When somebody dies and their estate is being wound up, the Inland Revenue have to be told about the value of their estate even if it is below the limit at which inheritance tax is payable. There is a shorter form for smaller estates but even for those the values have to be given for any bank or building society accounts, shares, houses, cars and so on.
Now and again (and particularly in the larger estates where tax maybe payable) we come across clients who have slightly unusual assets.
For example, we have dealt with an estate in the Cotswolds where there had been a burglary shortly before the death and some very valuable paintings had been stolen. What we had to value in that case was the expected insurance pay-out which was going to replace the value of the paintings. When everything was looked into, it became apparent that the insurance values had not been kept up-to-date and contents worth about £350,000 had only been insured for about a third of that figure. The insurance company only paid a third of the value of the stolen paintings.
In another estate we dealt with for a charming old lady (with unusual interests) we had to track down other specialists in fairly narrow fields to give an opinion on the value of a large collection of antique firearms (not all of which had been deactivated!), and a museum-quality collection of skeletons and bones of mammals, birds and reptiles. The Inland Revenue accepted that the collection, although important to the academic world, was not of great financial value.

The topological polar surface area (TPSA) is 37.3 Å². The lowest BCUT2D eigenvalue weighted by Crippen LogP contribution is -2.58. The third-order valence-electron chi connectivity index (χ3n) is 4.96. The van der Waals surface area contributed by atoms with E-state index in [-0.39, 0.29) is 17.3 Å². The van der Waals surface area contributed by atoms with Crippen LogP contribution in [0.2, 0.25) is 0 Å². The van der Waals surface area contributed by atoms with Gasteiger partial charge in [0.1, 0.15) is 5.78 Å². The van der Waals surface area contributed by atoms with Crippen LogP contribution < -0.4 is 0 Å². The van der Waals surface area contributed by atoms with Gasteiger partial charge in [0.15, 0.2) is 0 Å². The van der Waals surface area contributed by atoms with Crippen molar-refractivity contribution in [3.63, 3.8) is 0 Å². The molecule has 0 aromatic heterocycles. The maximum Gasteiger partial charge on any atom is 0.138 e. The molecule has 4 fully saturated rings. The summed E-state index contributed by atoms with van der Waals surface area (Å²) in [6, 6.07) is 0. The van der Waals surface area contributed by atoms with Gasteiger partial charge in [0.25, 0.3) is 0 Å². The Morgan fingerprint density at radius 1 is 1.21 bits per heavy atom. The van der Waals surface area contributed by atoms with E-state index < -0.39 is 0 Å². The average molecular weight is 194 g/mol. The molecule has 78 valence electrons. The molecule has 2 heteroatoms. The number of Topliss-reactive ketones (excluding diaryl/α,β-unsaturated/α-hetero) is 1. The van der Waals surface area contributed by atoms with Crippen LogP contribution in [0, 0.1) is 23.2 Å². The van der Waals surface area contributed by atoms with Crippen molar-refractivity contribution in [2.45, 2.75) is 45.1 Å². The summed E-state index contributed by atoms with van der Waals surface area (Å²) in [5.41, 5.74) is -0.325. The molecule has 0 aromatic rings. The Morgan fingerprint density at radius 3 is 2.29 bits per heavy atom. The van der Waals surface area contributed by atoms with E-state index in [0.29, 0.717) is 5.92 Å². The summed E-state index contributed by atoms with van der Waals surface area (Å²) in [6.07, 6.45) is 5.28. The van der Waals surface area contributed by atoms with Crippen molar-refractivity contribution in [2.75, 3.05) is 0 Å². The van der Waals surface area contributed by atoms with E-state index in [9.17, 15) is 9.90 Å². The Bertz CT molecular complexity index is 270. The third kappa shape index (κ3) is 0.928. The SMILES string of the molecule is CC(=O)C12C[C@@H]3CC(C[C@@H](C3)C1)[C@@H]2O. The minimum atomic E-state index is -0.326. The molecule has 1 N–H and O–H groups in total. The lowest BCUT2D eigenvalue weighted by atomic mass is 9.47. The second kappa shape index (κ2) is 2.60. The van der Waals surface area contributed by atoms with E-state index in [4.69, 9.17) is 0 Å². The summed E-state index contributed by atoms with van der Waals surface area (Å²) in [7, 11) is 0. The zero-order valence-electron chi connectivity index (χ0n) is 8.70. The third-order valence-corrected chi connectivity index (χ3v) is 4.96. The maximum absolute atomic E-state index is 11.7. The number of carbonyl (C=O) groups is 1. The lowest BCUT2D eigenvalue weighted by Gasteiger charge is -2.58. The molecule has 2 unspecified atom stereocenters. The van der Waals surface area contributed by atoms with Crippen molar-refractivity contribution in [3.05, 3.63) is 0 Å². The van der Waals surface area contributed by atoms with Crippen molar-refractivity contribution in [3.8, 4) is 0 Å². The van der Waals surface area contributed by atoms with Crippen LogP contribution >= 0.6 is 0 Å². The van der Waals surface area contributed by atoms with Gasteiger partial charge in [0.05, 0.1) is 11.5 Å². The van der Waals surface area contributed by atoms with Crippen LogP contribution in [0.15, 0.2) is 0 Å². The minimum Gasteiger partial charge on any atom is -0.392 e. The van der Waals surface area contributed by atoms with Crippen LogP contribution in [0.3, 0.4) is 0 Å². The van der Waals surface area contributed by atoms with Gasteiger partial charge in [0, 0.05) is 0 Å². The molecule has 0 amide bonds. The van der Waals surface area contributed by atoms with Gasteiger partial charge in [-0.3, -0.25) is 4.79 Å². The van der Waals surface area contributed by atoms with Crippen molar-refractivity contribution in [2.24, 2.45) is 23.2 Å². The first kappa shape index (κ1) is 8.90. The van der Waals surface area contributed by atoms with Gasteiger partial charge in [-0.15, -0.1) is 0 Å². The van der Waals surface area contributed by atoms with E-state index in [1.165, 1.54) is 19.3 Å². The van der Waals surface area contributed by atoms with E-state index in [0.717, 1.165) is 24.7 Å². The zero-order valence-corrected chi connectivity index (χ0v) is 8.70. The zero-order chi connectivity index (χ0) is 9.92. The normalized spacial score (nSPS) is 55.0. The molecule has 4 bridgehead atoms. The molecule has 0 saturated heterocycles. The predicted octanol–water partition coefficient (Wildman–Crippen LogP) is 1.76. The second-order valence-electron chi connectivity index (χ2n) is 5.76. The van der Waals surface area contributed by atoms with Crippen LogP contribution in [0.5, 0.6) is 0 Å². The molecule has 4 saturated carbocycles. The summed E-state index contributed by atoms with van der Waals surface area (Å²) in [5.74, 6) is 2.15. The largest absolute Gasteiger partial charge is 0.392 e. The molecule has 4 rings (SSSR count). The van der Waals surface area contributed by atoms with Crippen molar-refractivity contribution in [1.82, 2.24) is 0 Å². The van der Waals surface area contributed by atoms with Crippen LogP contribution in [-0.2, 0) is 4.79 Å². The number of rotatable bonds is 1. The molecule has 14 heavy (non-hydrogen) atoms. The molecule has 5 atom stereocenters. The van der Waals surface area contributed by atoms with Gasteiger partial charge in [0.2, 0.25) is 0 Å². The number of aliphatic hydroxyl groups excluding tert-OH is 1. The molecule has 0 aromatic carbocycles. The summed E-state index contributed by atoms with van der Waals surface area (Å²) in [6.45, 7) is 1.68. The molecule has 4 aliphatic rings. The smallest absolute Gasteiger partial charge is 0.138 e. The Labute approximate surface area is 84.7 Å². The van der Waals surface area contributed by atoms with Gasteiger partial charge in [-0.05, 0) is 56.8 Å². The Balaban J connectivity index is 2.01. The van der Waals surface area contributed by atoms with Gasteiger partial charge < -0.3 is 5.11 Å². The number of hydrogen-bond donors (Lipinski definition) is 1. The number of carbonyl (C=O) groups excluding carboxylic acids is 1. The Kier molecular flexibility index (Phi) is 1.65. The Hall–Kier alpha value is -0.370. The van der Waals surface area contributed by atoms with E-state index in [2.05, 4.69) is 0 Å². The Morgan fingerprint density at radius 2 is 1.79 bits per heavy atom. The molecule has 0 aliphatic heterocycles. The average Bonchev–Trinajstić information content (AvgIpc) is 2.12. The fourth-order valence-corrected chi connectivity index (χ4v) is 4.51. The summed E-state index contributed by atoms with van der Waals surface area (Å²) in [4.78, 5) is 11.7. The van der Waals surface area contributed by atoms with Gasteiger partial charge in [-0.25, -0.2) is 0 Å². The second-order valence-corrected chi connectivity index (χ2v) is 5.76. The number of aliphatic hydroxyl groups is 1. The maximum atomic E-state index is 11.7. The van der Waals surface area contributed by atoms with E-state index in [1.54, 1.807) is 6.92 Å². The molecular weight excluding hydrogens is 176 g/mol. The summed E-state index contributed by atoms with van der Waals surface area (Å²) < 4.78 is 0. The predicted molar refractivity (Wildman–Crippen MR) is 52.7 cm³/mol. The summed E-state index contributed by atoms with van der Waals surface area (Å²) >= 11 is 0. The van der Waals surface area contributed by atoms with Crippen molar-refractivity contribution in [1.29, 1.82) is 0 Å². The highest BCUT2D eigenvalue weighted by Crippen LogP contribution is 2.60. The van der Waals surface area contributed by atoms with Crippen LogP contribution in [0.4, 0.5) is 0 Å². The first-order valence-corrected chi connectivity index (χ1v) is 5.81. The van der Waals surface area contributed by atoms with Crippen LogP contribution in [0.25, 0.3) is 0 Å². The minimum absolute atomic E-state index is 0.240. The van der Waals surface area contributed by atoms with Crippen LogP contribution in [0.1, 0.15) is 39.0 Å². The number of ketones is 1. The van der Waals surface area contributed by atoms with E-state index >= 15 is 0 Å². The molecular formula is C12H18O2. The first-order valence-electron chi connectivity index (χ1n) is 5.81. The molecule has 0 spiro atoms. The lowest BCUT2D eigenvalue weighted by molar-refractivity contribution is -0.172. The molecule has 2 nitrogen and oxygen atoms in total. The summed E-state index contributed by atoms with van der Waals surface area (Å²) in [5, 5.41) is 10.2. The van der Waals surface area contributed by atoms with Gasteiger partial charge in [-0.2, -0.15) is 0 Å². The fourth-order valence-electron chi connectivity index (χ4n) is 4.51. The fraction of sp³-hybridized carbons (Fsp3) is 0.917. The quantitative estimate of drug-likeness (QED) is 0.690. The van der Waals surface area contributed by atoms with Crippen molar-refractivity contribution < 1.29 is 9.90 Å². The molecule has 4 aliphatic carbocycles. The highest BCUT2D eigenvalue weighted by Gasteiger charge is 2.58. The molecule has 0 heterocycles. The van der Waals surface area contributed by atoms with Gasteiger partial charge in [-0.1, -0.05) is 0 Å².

Valuers sometimes have to spend a very long time looking at the value of a very small shareholding in a large family business, which may involve taking into account whether the value of properties recorded in the company’s accounts are still realistic enough to date, whether dividends have been paid on the shares and whether the shareholding is enough to stop another shareholder having total control of the business.
The Inland Revenue have a specialist department of valuers themselves, including at least one expert on the value of racehorses, so any values sent in will be subject to scrutiny by the Revenue if there is tax payable on the estate. At the end of the day, any valuation is at best an informed and educated guess; and if later an asset is sold for either substantially more or less than the valuation, the tax returns can be adjusted; however when valuable family heirlooms are passed down the generations without being sold, that sort of correction does not, of course, take place.
Speak to a specialist about unusual assets in a will
For more advice about Probate, you can contact a member of Bray & Bray’s specialist Wills, Trusts and Probate Department using the telephone numbers below.